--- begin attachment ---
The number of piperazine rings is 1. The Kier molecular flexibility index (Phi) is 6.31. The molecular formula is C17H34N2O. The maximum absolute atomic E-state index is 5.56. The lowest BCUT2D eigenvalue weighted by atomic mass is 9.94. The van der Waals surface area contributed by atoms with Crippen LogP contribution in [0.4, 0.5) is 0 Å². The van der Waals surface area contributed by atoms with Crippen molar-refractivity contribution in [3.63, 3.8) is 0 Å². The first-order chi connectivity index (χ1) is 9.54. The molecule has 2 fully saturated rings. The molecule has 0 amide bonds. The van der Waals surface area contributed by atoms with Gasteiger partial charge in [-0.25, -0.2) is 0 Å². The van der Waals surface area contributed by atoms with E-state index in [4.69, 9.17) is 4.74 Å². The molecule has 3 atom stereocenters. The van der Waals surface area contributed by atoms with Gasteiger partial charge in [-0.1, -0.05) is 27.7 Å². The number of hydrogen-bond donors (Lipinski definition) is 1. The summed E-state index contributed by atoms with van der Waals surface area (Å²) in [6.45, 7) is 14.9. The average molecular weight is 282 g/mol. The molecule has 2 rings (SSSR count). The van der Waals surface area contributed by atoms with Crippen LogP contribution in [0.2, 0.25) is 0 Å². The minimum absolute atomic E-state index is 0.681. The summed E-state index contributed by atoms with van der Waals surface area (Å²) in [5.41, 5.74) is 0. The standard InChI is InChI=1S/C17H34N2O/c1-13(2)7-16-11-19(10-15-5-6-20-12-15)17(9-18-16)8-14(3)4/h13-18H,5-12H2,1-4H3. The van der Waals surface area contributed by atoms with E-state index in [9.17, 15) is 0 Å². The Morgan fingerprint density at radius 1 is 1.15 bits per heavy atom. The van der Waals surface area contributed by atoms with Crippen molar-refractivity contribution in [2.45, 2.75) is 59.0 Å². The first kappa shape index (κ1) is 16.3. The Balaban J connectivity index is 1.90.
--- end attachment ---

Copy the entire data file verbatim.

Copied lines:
The number of piperazine rings is 1. The Kier molecular flexibility index (Phi) is 6.31. The molecular formula is C17H34N2O. The maximum absolute atomic E-state index is 5.56. The lowest BCUT2D eigenvalue weighted by atomic mass is 9.94. The van der Waals surface area contributed by atoms with Crippen LogP contribution in [0.4, 0.5) is 0 Å². The van der Waals surface area contributed by atoms with Crippen molar-refractivity contribution in [3.63, 3.8) is 0 Å². The first-order chi connectivity index (χ1) is 9.54. The molecule has 2 fully saturated rings. The molecule has 0 amide bonds. The van der Waals surface area contributed by atoms with Gasteiger partial charge in [-0.25, -0.2) is 0 Å². The van der Waals surface area contributed by atoms with E-state index in [4.69, 9.17) is 4.74 Å². The molecule has 3 atom stereocenters. The van der Waals surface area contributed by atoms with Gasteiger partial charge in [-0.1, -0.05) is 27.7 Å². The number of hydrogen-bond donors (Lipinski definition) is 1. The summed E-state index contributed by atoms with van der Waals surface area (Å²) in [6.45, 7) is 14.9. The average molecular weight is 282 g/mol. The molecule has 2 rings (SSSR count). The van der Waals surface area contributed by atoms with Crippen LogP contribution in [0.2, 0.25) is 0 Å². The minimum absolute atomic E-state index is 0.681. The summed E-state index contributed by atoms with van der Waals surface area (Å²) in [5.41, 5.74) is 0. The standard InChI is InChI=1S/C17H34N2O/c1-13(2)7-16-11-19(10-15-5-6-20-12-15)17(9-18-16)8-14(3)4/h13-18H,5-12H2,1-4H3. The van der Waals surface area contributed by atoms with E-state index in [9.17, 15) is 0 Å². The Morgan fingerprint density at radius 1 is 1.15 bits per heavy atom. The van der Waals surface area contributed by atoms with Crippen molar-refractivity contribution in [2.45, 2.75) is 59.0 Å². The first kappa shape index (κ1) is 16.3. The Balaban J connectivity index is 1.90.